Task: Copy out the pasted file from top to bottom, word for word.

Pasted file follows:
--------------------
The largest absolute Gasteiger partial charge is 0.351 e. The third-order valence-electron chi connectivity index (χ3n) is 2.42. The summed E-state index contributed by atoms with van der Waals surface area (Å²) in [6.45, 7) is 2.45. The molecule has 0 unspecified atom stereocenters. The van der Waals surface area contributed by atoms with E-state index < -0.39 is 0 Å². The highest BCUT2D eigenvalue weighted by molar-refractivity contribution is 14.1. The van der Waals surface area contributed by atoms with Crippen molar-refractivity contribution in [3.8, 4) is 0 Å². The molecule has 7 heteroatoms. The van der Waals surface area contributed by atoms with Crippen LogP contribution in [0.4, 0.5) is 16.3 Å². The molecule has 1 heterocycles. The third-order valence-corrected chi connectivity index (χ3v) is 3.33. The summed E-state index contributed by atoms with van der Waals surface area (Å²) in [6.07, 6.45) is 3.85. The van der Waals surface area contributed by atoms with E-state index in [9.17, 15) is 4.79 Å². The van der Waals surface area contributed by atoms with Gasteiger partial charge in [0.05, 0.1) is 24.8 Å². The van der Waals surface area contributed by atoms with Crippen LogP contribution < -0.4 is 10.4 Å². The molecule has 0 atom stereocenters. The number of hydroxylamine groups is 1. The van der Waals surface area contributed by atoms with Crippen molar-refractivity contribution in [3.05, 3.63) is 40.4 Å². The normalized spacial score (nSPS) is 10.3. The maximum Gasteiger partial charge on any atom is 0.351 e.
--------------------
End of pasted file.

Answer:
The largest absolute Gasteiger partial charge is 0.351 e. The third-order valence-electron chi connectivity index (χ3n) is 2.42. The summed E-state index contributed by atoms with van der Waals surface area (Å²) in [6.45, 7) is 2.45. The molecule has 0 unspecified atom stereocenters. The van der Waals surface area contributed by atoms with E-state index < -0.39 is 0 Å². The highest BCUT2D eigenvalue weighted by molar-refractivity contribution is 14.1. The van der Waals surface area contributed by atoms with Crippen molar-refractivity contribution in [3.8, 4) is 0 Å². The molecule has 7 heteroatoms. The van der Waals surface area contributed by atoms with Crippen LogP contribution in [0.4, 0.5) is 16.3 Å². The molecule has 1 heterocycles. The third-order valence-corrected chi connectivity index (χ3v) is 3.33. The summed E-state index contributed by atoms with van der Waals surface area (Å²) in [6.07, 6.45) is 3.85. The van der Waals surface area contributed by atoms with E-state index in [9.17, 15) is 4.79 Å². The van der Waals surface area contributed by atoms with Gasteiger partial charge in [0.05, 0.1) is 24.8 Å². The van der Waals surface area contributed by atoms with Crippen LogP contribution < -0.4 is 10.4 Å². The molecule has 0 atom stereocenters. The number of hydroxylamine groups is 1. The van der Waals surface area contributed by atoms with Crippen molar-refractivity contribution in [3.05, 3.63) is 40.4 Å². The normalized spacial score (nSPS) is 10.3. The maximum Gasteiger partial charge on any atom is 0.351 e.